Tag Archives: help needed

I want you for Autoptimize 1.7.0 (and beyond)!

I started work on Autoptimize 1.7.0, working my way through this feature list:

  • update CSS & JS optimization components to most recent versions
  • add CSS exclusion
  • remove legacy CDN & YUI support, replacing CDN with something simpler
  • clear cache of w3tc, hypercache, fast cache, faster cache, … when flushing AO cache
  • better layout of the admin-page
  • update translations

The goal is to release a first test-version in October (maybe as early as next week, things are progressing pretty well) and to push the final version (which might include one extra feature which could be kind of a killer one) out in November.

So why do I need help?

  1. For testing the subsequent “beta”-releases (based on trunk)
  2. To provide translations (based on a POT-file, using a gettext-compatible tool).

If you’re interested to help on this release (or, more in general, would like to support other users or co-develop future releases) hop to this wordpress.org support forum thread and give us a shout-out.

[cross-posted from Autoptimize support forum on wordpress.org]

Dude, where’s my WordPress session?

WordPress is a favourite hackers target. Some say that is because it is inherently insecure, but in reality WordPress is mainly a target because of its popularity, because of people not keeping their installations up to date or using easy to guess usernames and passwords and because of vulnerabilities in plugins rather then WordPress itself.

There is, however, one security-related shortcoming in WordPress from a design point of view: sessions are not stored server-side. If someone logs in, a cookie is set in the browser containing username, a session expiration timestamp and a hash. With every new request to WordPress that cookie (and specifically the hash) is checked to validate the session, but there is no check to see if there indeed was such a session.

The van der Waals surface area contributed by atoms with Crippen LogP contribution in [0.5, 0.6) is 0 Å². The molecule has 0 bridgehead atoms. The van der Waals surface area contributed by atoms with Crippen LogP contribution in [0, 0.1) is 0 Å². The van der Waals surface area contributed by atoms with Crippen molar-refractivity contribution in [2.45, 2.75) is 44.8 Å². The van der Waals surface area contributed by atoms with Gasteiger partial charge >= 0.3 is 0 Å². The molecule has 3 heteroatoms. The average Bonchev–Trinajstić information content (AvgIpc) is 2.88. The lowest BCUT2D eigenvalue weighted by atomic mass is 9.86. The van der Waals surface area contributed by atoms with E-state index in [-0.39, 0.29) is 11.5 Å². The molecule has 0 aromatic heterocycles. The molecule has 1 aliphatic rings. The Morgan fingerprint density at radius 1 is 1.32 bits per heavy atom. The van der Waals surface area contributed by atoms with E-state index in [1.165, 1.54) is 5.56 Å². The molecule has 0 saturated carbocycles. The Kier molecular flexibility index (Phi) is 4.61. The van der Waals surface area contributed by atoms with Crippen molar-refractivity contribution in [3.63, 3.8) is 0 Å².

This can be considered mainly a theoretical shortcoming, not an immediately exploitable vulnerability, because;

  1. session-cookies are set with the HTTPOnly-flag so XSS should not be an issue
  2. in an ideal world all traffic, once logged in, would be over HTTPS, securing against network sniffing.

But there are other (albeit less obvious) ways to steal cookies or even create create new ones to gain unauthorized access, as demonstrated in this very detailed blogpost. As explained in that article, there is no way to block “fake” session-cookies from gaining access (your OTP plugin won’t protect you either) and there is no functionality to monitor and if needed delete sessions.

So … I wrote a small proof-of-concept plugin that gets triggered upon login, logout and upon session verification (i.e. each request) and which stores sessions server-side, automatically logging out unknown sessions. With that in place, lots of other optional features could easily be added;

  • display a list of all known current sessions
  • allow one or more sessions to be removed
  • compare IP address at session verification against the one at session creation and notify or logout if no match
  • compare User Agent (and optionally some HTTP accept-headers) at session verification against the one at session creation and notify or logout if no match
  • create an audit log

But … I don’t want to do this on my own. I have 3 plugins already, 2 of which are semi-popular and for which I try to do regular releases and provide great support (and I have a daytime-job and a wife and daughter with whom I love to spend quality time as well). Moreover I really don’t want the plugin to “just” be open source, but I want it to be developed in an open source, collaborative manner as well.

So if you’re a WordPress coder, a security consultant or just an innocent passer-by and you are willing to code, review code, translate or document, then do drop me a line. Fame (but not fortune) will be yours!